Incarceration impacts all of San Diego County — but some communities are more affected than others.
New data from the Prison Policy Initiative shows 8,800 residents of San Diego County were living in California state prisons at the time of the 2020 U.S. Census. And a disproportionate number of them are coming from Southern San Diego neighborhoods.
Why this matters
Incarceration can have a generations-long negative impact on the families and loved ones of those who are put behind bars. People of color and people from other marginalized groups are more likely to be incarcerated.
Imprisonment has the greatest impact on communities with more people of color, the data shows. In City Heights, Barrio Logan, Encanto and Southeast San Diego, incarceration rates are roughly double the state average.
The disparity doesn’t come as a surprise to Laila Aziz, the director of operations at Pillars of the Community, a nonprofit that focuses on criminal justice reform. She said San Diego’s communities of color have long been overrepresented in jails and prisons.
Meanwhile, residents in Encinitas, La Jolla and Coronado — some of the wealthiest areas of the county — are about half as likely as the average Californian to be living behind bars.
“You’re still having a disparity in Black and brown folks being sentenced more harshly and for longer time periods,” Aziz said.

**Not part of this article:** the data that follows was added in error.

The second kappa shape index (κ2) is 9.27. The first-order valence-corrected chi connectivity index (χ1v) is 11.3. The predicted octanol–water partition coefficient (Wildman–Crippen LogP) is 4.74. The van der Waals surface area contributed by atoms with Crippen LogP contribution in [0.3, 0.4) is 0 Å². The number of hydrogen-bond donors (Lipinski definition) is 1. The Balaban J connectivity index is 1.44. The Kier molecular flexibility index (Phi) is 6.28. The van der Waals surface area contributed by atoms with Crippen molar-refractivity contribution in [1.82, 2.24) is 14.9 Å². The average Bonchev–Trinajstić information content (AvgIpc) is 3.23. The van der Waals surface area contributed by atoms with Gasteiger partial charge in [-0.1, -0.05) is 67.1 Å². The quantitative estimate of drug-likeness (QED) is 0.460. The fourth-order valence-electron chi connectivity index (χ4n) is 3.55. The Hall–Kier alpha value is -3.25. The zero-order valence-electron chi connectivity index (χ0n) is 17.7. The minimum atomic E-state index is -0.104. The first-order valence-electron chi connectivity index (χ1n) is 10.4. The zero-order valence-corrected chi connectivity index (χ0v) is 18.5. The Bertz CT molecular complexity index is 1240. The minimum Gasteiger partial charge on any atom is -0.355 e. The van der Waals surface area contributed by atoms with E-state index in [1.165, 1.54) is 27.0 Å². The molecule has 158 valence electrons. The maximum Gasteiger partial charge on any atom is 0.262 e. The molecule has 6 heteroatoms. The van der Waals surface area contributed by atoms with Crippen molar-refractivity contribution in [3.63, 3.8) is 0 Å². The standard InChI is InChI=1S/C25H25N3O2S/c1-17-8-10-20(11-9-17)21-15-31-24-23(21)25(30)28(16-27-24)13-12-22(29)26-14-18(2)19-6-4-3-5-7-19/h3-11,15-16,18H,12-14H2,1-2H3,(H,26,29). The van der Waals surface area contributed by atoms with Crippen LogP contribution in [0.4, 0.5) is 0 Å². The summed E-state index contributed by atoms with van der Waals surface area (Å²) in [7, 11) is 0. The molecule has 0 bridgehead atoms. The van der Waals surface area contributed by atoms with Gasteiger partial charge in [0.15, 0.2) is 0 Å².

The new data provides one of the clearest pictures yet of how imprisonment affects California communities. It was compiled after the state passed a historic law to end “prison gerrymandering,” which classified incarcerated people as residents of the towns they are imprisoned in, rather than the towns they come from.
Criminal justice reform groups have long sought to end the practice, arguing it inflates the U.S. Census counts for locations with more prisons, which are often rural with small populations. Those totals are used to draw regional boundaries and can impact state legislative districts.
“You’re giving rural towns overrepresentation,” Aziz said.
Advocacy groups say prison gerrymandering hides the real impact of mass incarceration on the communities left behind when its residents are serving time — and takes away voting power from those districts.
The 2020 U.S. Census is the first time the state’s new law has been implemented. Aziz said the reform helps address an important problem, but pointed out that people in California prisons are still not eligible to vote.
“It’s a decrease of power, and it’s purposeful,” Aziz said.
Criminal justice reform groups say more work needs to be done to prevent the underlying causes of incarceration and to help people reenter society when they return from jail or prison.
“You’re over-sentencing them,” Aziz said. “They’re coming back with worse issues than what they had, and yet they’re told to be better. And that’s how it harms our community.”
Type of Content
News: Based on facts, either observed and verified directly by the reporter, or reported and verified from knowledgeable sources.